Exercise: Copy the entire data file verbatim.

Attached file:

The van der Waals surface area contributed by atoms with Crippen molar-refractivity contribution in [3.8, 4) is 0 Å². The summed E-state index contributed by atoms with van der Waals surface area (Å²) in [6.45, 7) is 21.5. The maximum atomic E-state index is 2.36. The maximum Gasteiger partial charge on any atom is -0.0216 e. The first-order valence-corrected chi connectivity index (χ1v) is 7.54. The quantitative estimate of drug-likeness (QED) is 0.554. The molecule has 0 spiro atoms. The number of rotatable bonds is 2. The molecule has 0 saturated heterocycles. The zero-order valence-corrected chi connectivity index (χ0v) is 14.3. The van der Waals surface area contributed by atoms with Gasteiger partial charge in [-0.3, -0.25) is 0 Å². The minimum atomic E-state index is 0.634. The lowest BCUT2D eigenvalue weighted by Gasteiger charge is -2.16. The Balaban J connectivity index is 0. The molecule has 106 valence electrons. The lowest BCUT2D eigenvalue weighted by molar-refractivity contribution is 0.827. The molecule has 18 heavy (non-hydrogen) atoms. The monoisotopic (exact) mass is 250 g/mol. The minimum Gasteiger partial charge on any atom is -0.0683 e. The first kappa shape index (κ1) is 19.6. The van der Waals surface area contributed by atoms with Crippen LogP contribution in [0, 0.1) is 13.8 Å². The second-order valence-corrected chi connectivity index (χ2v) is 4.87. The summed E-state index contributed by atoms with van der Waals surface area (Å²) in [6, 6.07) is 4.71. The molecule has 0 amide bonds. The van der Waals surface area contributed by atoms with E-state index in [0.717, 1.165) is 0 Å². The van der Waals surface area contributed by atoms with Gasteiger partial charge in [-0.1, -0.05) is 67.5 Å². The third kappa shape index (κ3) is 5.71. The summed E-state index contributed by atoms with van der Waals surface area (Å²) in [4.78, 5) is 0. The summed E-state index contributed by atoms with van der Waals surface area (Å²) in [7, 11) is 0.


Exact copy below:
The van der Waals surface area contributed by atoms with Crippen molar-refractivity contribution in [3.8, 4) is 0 Å². The summed E-state index contributed by atoms with van der Waals surface area (Å²) in [6.45, 7) is 21.5. The maximum atomic E-state index is 2.36. The maximum Gasteiger partial charge on any atom is -0.0216 e. The first-order valence-corrected chi connectivity index (χ1v) is 7.54. The quantitative estimate of drug-likeness (QED) is 0.554. The molecule has 0 spiro atoms. The number of rotatable bonds is 2. The molecule has 0 saturated heterocycles. The zero-order valence-corrected chi connectivity index (χ0v) is 14.3. The van der Waals surface area contributed by atoms with Gasteiger partial charge in [-0.3, -0.25) is 0 Å². The minimum atomic E-state index is 0.634. The lowest BCUT2D eigenvalue weighted by Gasteiger charge is -2.16. The Balaban J connectivity index is 0. The molecule has 106 valence electrons. The lowest BCUT2D eigenvalue weighted by molar-refractivity contribution is 0.827. The molecule has 18 heavy (non-hydrogen) atoms. The monoisotopic (exact) mass is 250 g/mol. The minimum Gasteiger partial charge on any atom is -0.0683 e. The first kappa shape index (κ1) is 19.6. The van der Waals surface area contributed by atoms with Crippen LogP contribution in [0, 0.1) is 13.8 Å². The second-order valence-corrected chi connectivity index (χ2v) is 4.87. The summed E-state index contributed by atoms with van der Waals surface area (Å²) in [6, 6.07) is 4.71. The molecule has 0 amide bonds. The van der Waals surface area contributed by atoms with E-state index in [0.717, 1.165) is 0 Å². The van der Waals surface area contributed by atoms with Gasteiger partial charge in [-0.1, -0.05) is 67.5 Å². The third kappa shape index (κ3) is 5.71. The summed E-state index contributed by atoms with van der Waals surface area (Å²) in [4.78, 5) is 0. The summed E-state index contributed by atoms with van der Waals surface area (Å²) in [7, 11) is 0.